By Sydney Hakes
After years of free parking in downtown Plattsburgh, the plan to install a paid parking fee structure took effect Oct. 11. The Common Council passed the decision (4-2) in June despite concerns from community members.
Street parking and select spots in the Durkee Street lot are still free, but for two hours only. Paid parking is in effect Monday through Friday 8 a.m. to 4 p.m. at $1 an hour, paid by card or cash to kiosks.
While this fee doesn’t seem expensive, it was still a big change for locals and business owners.
Plattsburgh local Hannah Laurin lives in an apartment on Bridge Street across from the Durkee lot. Her two-bedroom apartment allows one parking spot out back, so her brother Brandon is forced to use street parking or the lots.
“We’re mostly gone during the day and they don’t enforce it after 4 p.m. so it hasn’t been bad,” Laurin said. “But he does take long lunch breaks in the afternoon, and I’ve seen other vehicles with tickets on them multiple times so it just seems like a risk to be parked in the same spot too long.”
Local businesses were also strongly opposed to the plan, worried that paid lots may deter customers from coming. Rebecca VanValkenberg, an employee at Antique & Variety Mall on Margaret Street, said they have definitely been impacted by it.
Although locals are pretty aware of the hours paid parking is in effect and where free two-hour parking may be, people traveling from other towns are not.
“The issue is that communication didn’t get out, so we have people from Malone or Massena or Elizabethtown calling us confused about where to park or if they’ll get ticketed,” VanValkenberg said. “There are a lot of questions.”
The Antique & Variety Mall has two locations on the same block, with three employee parking spots behind the building for both locations. VanValkenberg said one of the mall’s employees has to pay to park when they work.
Carolyn Tetreault, owner of the gift store A Beautiful Mess on Margaret Street, said that while she has only two employees, they have no reserved parking spots. She opted for the parking permits over hourly payment, as it “made the most sense.”
She hasn’t seen a change in the number of customers stopping in, citing that the two-hour street parking is typically available during their business hours. But overall, she thinks the plan has been “a pain.”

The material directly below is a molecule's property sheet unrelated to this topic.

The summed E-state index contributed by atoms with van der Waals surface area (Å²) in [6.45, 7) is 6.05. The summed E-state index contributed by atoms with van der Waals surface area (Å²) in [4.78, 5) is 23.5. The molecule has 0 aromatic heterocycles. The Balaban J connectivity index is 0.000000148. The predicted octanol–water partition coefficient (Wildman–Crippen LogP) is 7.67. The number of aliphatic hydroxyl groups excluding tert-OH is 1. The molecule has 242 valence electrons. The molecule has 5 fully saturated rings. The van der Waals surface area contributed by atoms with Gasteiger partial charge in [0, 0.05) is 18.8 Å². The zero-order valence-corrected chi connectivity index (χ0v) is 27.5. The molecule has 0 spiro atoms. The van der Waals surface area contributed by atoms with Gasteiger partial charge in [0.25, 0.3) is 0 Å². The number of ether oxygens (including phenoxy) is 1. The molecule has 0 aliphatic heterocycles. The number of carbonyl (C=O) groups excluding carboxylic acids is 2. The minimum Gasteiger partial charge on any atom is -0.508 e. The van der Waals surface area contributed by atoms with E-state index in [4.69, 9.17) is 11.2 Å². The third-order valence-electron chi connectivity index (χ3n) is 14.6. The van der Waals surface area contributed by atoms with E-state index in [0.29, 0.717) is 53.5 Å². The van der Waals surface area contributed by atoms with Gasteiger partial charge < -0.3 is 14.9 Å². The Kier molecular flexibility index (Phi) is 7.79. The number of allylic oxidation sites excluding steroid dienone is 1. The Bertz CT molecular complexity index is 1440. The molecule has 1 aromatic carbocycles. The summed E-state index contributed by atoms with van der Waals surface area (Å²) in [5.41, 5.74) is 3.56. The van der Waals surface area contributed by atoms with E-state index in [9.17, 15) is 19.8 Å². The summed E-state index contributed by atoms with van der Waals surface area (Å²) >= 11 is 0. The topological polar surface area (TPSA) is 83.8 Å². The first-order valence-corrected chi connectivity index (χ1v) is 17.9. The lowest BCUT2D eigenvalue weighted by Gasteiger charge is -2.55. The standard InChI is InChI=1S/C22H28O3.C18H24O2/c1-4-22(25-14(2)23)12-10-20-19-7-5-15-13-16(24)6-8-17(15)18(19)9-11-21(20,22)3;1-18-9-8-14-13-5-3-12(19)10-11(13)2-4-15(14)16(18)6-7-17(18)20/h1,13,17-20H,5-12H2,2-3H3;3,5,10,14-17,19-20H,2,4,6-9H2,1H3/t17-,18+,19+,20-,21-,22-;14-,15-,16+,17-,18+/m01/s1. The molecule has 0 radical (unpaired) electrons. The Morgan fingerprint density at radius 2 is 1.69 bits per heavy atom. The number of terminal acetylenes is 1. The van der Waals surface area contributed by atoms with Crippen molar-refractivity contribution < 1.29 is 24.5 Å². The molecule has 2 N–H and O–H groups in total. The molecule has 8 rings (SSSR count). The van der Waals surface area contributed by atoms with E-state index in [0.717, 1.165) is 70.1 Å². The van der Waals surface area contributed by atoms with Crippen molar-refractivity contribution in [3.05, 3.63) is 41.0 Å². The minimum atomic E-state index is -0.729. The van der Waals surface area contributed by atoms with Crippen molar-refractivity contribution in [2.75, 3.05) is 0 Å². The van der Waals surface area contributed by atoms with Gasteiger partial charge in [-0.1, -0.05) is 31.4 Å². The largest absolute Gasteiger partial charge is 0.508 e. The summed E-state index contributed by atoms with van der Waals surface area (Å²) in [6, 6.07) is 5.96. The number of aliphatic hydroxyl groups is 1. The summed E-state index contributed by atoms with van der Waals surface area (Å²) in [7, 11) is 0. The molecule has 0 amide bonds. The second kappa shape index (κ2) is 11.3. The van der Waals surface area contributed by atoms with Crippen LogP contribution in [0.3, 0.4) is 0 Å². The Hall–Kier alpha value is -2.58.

“I personally feel that the employees shouldn’t have to pay,” Tetreault said.
The City of Plattsburgh government site has a page with information about downtown parking, including how to use kiosks, getting a parking permit, instructions for delivery drivers and a map of what lots are two hours or paid.
Semi-annual or annual parking permits can be purchased for $90 or $171. Employers have an option to purchase multiple permits at once for their employees if they wish to do so, like Tetreault did for her employees.
The city website also noted a Plattsburgh Parking Advisory Committee, whose goal is “to advise the Common Council on parking and related matters as well as to guide and review the preparation of parking plans and programs.”
The Community Development Office was not aware if the committee had an expiration date that passed, but they hadn’t been active recently.
When the plan was passed in June, Mayor Chris Rosenquest spoke in a press release about the benefits paid parking could provide, mainly the revenue that could be generated. Rosenquest said the newly approved fee schedule is hoped to bring in about $20,000 per year to go toward downtown improvements.
But concern still lingers for small business owners that only time will sway. Addressing those concerns, Rosenquest said, “We’re prepared to make commonsense adjustments when necessary.”